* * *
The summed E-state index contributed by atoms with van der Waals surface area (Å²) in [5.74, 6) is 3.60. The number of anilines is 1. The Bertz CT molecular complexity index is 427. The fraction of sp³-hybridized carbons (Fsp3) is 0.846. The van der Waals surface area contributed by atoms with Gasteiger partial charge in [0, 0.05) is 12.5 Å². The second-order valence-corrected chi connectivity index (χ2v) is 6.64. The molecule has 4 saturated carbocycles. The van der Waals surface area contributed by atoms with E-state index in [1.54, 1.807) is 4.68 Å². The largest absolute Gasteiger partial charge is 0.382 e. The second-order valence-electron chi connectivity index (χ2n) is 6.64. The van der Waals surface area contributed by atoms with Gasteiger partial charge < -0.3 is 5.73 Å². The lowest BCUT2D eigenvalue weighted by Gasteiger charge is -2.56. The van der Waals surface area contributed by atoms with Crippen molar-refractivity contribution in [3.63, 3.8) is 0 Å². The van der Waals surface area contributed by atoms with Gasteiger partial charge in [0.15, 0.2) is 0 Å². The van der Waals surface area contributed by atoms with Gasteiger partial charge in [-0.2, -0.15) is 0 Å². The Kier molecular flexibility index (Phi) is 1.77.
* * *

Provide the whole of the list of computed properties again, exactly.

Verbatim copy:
The summed E-state index contributed by atoms with van der Waals surface area (Å²) in [5.74, 6) is 3.60. The number of anilines is 1. The Bertz CT molecular complexity index is 427. The fraction of sp³-hybridized carbons (Fsp3) is 0.846. The van der Waals surface area contributed by atoms with Gasteiger partial charge in [0, 0.05) is 12.5 Å². The second-order valence-corrected chi connectivity index (χ2v) is 6.64. The molecule has 4 saturated carbocycles. The van der Waals surface area contributed by atoms with E-state index in [1.54, 1.807) is 4.68 Å². The largest absolute Gasteiger partial charge is 0.382 e. The second-order valence-electron chi connectivity index (χ2n) is 6.64. The van der Waals surface area contributed by atoms with Gasteiger partial charge < -0.3 is 5.73 Å². The lowest BCUT2D eigenvalue weighted by Gasteiger charge is -2.56. The van der Waals surface area contributed by atoms with Crippen molar-refractivity contribution in [3.63, 3.8) is 0 Å². The van der Waals surface area contributed by atoms with Gasteiger partial charge in [0.15, 0.2) is 0 Å². The van der Waals surface area contributed by atoms with Gasteiger partial charge in [-0.2, -0.15) is 0 Å². The Kier molecular flexibility index (Phi) is 1.77.